Starting this month, I will start releasing grammar tips in my digital magazine, ‘Hold On,’ to help aspiring writers become better writers. From my years of editing experience, I bring some advice of common mistakes I catch when editing work from other authors.
This month, I talk about the comma splice.
When you join two independent clauses with just a comma and no conjunction, it’s called a comma splice. Editors sometimes label these incidences as run-on sentences or a punctuation error. This is a common grammatical error in writing, especially since many writers are conversational writers (meaning that they write as though they are talking).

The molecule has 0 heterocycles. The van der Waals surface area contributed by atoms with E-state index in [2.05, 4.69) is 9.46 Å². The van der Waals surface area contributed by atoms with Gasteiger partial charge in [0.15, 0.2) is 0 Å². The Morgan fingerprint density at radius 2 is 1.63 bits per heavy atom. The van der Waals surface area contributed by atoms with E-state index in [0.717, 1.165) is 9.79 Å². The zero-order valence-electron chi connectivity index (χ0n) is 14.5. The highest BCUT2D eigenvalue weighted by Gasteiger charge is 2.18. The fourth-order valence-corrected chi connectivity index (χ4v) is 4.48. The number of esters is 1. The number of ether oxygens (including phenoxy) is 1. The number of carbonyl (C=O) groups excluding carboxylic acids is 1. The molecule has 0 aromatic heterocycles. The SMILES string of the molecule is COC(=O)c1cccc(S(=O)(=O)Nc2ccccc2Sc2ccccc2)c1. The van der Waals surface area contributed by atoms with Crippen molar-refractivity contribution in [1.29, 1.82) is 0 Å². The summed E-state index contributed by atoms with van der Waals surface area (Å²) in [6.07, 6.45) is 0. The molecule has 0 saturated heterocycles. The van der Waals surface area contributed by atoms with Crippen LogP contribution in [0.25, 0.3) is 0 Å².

When you join two independent clauses to make one sentence, you need to understand what exactly an independent clause is first to avoid comma splices.
An independent clause is a complete sentence that can stand on its own grammatically, meaning it must have both a subject and a verb.
On the flip side, a dependent clause begins with a word meant to connect it to another sentence. Therefore, if this sentence were to stand alone, it is incomplete.
Thus, to fix a comma splice, either connect the two independent clauses with a semicolon, add a conjunction, or make each independent clause its own sentence.
Want to see some examples?
Check out the August edition of ‘Hold On‘ to read more about how to fix a comma splice and some examples. If you haven’t signed up for my newsletter yet, you can get access to read my digital magazine here.